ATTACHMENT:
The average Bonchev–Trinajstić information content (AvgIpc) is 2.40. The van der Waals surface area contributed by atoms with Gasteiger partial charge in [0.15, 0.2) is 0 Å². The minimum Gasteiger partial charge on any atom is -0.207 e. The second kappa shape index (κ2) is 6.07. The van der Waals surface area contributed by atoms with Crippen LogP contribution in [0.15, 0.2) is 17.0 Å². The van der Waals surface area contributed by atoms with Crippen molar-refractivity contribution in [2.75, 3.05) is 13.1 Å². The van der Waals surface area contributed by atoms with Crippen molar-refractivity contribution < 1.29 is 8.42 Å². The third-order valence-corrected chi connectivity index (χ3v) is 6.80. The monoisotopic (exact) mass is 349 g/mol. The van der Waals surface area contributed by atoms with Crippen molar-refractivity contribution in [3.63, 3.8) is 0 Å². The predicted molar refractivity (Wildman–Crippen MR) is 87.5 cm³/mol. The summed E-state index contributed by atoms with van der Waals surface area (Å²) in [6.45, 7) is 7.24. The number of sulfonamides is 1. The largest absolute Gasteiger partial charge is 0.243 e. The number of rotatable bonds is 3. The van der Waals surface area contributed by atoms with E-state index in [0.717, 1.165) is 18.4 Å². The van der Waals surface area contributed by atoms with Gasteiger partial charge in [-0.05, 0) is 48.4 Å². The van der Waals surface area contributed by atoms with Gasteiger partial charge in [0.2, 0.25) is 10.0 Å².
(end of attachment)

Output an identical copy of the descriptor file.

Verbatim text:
The average Bonchev–Trinajstić information content (AvgIpc) is 2.40. The van der Waals surface area contributed by atoms with Gasteiger partial charge in [0.15, 0.2) is 0 Å². The minimum Gasteiger partial charge on any atom is -0.207 e. The second kappa shape index (κ2) is 6.07. The van der Waals surface area contributed by atoms with Crippen LogP contribution in [0.15, 0.2) is 17.0 Å². The van der Waals surface area contributed by atoms with Crippen molar-refractivity contribution in [2.75, 3.05) is 13.1 Å². The van der Waals surface area contributed by atoms with Crippen molar-refractivity contribution < 1.29 is 8.42 Å². The third-order valence-corrected chi connectivity index (χ3v) is 6.80. The monoisotopic (exact) mass is 349 g/mol. The van der Waals surface area contributed by atoms with Crippen molar-refractivity contribution in [3.63, 3.8) is 0 Å². The predicted molar refractivity (Wildman–Crippen MR) is 87.5 cm³/mol. The summed E-state index contributed by atoms with van der Waals surface area (Å²) in [6.45, 7) is 7.24. The number of sulfonamides is 1. The largest absolute Gasteiger partial charge is 0.243 e. The number of rotatable bonds is 3. The van der Waals surface area contributed by atoms with E-state index in [0.717, 1.165) is 18.4 Å². The van der Waals surface area contributed by atoms with Gasteiger partial charge in [-0.05, 0) is 48.4 Å². The van der Waals surface area contributed by atoms with Gasteiger partial charge in [0.2, 0.25) is 10.0 Å².